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Plaintiff Sean Kelly appealed the grant of summary judgment to the University of Vermont Medical Center (UVMMC) on employment discrimination and breach-of-contract claims arising from UVMMC’s decision not to extend his one-year medical fellowship. UVMMC selected plaintiff for the 2017-18 fellowship. UVMMC was aware that plaintiff suffered from an adrenal deficiency that had delayed the completion of his residency. In the first five months of the fellowship, plaintiff missed nineteen full days and parts of nine more days for various reasons. By February 2018, after missing several more days and expressing that he felt “frustrated with [his] absences” and “overall inadequate as a fellow,” program personnel became concerned that plaintiff was falling behind in his training. In a March 30 meeting, the program director told plaintiff his performance had “deficiencies and these need[ed] to be addressed.” At some point during this period, the director also told plaintiff he “should plan on extending [his] fellowship due to [his] time out and some minor deficits through August.” Plaintiff emailed other program personnel expressing frustration at the prospect of staying through August to complete his training. On April 14, 2018, plaintiff suffered a stroke, and on April 19th he attempted suicide. He was hospitalized from April 14 through May 3 and was not cleared to return to work until June 1, 2018. In all, plaintiff missed approximately six more weeks of the fellowship. On or about May 31, the director called plaintiff and told him that while UVMMC had determined he needed six more months of training to finish the fellowship, it could not accommodate additional training for that length of time. UVMMC paid plaintiff his remaining salary. Plaintiff filed a grievance under the Graduate Medical Education rules; the grievance committee affirmed UVMMC's decision. Because the decision not to extend his fellowship was an academic decision, there was no employment action and consequently no adverse employment action. The Vermont Supreme Court did not find plaintiff's arguments on appeal persuasive, and affirmed the grant of summary judgment in UVMMC's favor. View "Kelly v. University of Vermont Medical Center" on Justia Law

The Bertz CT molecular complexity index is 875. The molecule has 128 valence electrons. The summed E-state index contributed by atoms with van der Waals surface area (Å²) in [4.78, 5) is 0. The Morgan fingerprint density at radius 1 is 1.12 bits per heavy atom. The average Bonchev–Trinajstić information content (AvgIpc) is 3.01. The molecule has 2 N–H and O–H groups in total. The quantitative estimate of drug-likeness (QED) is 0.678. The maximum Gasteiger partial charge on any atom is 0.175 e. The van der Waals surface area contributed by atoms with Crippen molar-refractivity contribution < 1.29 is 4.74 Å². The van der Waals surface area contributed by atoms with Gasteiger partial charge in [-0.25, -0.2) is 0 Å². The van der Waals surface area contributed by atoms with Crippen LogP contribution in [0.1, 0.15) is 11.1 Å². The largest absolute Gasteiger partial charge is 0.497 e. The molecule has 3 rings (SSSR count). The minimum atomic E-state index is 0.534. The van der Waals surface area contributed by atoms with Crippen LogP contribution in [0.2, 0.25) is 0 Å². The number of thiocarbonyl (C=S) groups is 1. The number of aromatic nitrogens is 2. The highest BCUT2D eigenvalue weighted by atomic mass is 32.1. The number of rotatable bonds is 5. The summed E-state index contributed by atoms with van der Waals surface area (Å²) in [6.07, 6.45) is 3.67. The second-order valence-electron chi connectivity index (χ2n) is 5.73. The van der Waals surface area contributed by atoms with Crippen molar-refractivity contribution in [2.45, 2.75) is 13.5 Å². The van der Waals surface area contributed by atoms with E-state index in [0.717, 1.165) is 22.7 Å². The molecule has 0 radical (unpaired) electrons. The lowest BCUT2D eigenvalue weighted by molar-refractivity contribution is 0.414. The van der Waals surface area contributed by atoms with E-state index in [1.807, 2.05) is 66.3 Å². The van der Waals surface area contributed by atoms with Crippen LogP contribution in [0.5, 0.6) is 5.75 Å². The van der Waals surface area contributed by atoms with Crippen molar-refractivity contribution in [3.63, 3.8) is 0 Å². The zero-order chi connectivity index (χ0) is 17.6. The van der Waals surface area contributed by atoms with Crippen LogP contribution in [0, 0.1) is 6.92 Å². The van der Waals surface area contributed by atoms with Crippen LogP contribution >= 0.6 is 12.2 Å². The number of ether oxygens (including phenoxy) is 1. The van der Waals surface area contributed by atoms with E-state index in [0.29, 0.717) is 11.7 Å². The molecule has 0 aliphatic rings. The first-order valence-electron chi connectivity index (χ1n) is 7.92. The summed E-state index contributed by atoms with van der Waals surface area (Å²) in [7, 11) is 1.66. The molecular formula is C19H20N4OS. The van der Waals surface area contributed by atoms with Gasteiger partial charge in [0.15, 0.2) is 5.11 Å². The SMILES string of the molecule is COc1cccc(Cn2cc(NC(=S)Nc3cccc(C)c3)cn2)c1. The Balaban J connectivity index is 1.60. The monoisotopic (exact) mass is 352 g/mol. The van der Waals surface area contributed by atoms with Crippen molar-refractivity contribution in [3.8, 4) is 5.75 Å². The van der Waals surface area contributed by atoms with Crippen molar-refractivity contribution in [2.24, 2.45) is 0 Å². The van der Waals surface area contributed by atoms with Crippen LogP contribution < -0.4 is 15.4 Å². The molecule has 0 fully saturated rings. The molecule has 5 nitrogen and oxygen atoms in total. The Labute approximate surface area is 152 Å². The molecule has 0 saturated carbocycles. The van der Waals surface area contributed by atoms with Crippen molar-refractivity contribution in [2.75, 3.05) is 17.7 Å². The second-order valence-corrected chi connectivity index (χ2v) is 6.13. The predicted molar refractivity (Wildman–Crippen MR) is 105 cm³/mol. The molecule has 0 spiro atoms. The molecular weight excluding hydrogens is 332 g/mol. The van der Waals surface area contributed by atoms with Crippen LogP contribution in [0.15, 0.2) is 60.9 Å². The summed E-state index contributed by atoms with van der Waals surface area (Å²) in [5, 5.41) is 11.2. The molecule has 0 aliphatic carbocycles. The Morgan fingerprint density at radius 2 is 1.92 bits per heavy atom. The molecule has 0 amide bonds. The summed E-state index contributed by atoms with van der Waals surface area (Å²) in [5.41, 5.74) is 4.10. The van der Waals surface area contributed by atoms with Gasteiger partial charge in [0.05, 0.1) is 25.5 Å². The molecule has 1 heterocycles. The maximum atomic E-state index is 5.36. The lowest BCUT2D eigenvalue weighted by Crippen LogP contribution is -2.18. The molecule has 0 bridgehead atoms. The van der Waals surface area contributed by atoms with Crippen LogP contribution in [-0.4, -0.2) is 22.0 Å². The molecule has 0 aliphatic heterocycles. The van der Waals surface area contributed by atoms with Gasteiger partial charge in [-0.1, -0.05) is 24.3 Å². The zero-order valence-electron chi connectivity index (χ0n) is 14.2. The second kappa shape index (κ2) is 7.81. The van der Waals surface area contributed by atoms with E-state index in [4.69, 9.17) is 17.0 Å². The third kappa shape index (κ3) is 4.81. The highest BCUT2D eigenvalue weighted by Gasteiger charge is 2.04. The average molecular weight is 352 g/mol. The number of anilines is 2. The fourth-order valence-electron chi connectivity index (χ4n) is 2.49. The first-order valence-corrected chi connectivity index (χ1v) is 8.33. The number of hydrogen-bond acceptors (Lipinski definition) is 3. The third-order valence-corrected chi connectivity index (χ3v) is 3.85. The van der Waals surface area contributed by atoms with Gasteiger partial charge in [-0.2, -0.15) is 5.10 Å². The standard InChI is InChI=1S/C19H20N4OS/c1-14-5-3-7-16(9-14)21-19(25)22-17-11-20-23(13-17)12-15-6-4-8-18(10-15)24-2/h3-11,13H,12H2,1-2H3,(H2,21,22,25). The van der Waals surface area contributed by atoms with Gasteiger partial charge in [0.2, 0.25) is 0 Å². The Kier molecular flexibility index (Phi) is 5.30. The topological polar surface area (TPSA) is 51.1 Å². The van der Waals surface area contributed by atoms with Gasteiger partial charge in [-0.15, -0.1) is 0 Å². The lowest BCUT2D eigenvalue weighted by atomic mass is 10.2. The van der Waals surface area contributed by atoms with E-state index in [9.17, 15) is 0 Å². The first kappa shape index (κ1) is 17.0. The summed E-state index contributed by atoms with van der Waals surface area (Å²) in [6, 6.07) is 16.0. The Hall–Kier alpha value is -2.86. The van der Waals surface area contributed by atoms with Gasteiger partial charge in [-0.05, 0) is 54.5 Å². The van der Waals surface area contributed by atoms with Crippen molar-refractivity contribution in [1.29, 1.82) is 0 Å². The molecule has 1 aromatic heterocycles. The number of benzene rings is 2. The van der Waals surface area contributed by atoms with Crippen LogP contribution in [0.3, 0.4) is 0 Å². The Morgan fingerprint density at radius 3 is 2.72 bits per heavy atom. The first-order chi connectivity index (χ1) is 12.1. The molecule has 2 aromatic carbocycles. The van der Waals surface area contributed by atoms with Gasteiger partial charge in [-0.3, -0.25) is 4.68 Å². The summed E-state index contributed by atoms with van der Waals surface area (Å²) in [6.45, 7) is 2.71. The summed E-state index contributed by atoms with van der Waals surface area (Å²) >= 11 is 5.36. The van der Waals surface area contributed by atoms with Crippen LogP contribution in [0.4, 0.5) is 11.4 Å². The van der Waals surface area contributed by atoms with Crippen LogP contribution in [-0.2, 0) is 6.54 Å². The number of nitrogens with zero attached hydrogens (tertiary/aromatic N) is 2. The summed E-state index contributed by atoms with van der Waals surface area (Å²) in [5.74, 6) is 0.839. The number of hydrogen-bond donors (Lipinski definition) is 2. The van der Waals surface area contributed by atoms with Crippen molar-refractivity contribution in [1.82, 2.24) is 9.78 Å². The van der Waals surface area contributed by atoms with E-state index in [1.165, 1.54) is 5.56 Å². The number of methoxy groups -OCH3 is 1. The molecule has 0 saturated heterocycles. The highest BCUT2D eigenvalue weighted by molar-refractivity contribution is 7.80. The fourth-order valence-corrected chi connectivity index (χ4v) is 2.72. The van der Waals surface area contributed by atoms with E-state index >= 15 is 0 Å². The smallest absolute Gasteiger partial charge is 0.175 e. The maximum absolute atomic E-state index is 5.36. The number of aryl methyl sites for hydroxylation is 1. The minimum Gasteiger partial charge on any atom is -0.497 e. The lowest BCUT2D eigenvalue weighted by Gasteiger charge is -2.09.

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The Supreme Court reversed the judgment of the district court denying the motion to dismiss this complaint brought by Colectivo Coffee Roasters against Society Insurance, holding that the district court erred.Collective, which experienced substantial monetary losses as a result of the COVID-10 pandemic and related government restrictions on in-person dining, brought this class action complaint against Society seeking declaratory and injunctive relief and damages for breach of contract, alleging that Society was required to compensate it for the business income it lost during the pandemic. Society filed a motion to dismiss, arguing that none of the policy's coverage provisions applied. The circuit court denied the motion. The Supreme Court reversed, holding that Colectivo failed to state a claim for coverage under the Society policy's business income, extra expense, civil authority, or contamination provisions. View "Colectivo Coffee Roasters, Inc. v. Society Insurance" on Justia Law